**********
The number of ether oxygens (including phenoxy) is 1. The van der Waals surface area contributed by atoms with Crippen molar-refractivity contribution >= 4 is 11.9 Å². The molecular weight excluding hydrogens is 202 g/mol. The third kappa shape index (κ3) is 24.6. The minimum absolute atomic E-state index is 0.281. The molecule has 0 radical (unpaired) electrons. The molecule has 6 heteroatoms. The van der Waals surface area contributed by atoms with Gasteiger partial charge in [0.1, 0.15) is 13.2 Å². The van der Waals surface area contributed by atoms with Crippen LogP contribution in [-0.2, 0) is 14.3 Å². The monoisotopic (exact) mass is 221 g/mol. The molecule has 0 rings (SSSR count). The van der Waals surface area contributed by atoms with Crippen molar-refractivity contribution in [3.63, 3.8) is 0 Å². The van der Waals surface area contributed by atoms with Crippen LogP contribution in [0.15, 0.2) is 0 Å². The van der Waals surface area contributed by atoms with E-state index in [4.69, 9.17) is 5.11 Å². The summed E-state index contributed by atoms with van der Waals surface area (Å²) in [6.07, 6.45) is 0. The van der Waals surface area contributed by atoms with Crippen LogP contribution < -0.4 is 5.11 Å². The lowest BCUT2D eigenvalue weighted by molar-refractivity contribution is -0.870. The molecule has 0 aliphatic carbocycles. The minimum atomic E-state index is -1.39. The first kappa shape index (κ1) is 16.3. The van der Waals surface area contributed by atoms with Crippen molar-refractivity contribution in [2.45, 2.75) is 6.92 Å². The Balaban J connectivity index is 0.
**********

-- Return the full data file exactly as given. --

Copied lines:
The number of ether oxygens (including phenoxy) is 1. The van der Waals surface area contributed by atoms with Crippen molar-refractivity contribution >= 4 is 11.9 Å². The molecular weight excluding hydrogens is 202 g/mol. The third kappa shape index (κ3) is 24.6. The minimum absolute atomic E-state index is 0.281. The molecule has 0 radical (unpaired) electrons. The molecule has 6 heteroatoms. The van der Waals surface area contributed by atoms with Gasteiger partial charge in [0.1, 0.15) is 13.2 Å². The van der Waals surface area contributed by atoms with Crippen LogP contribution in [-0.2, 0) is 14.3 Å². The monoisotopic (exact) mass is 221 g/mol. The molecule has 0 rings (SSSR count). The van der Waals surface area contributed by atoms with Crippen molar-refractivity contribution in [3.63, 3.8) is 0 Å². The van der Waals surface area contributed by atoms with Crippen LogP contribution in [0.15, 0.2) is 0 Å². The van der Waals surface area contributed by atoms with E-state index in [4.69, 9.17) is 5.11 Å². The summed E-state index contributed by atoms with van der Waals surface area (Å²) in [6.07, 6.45) is 0. The van der Waals surface area contributed by atoms with Crippen LogP contribution < -0.4 is 5.11 Å². The lowest BCUT2D eigenvalue weighted by molar-refractivity contribution is -0.870. The molecule has 0 aliphatic carbocycles. The minimum atomic E-state index is -1.39. The first kappa shape index (κ1) is 16.3. The van der Waals surface area contributed by atoms with Crippen molar-refractivity contribution in [2.45, 2.75) is 6.92 Å². The Balaban J connectivity index is 0.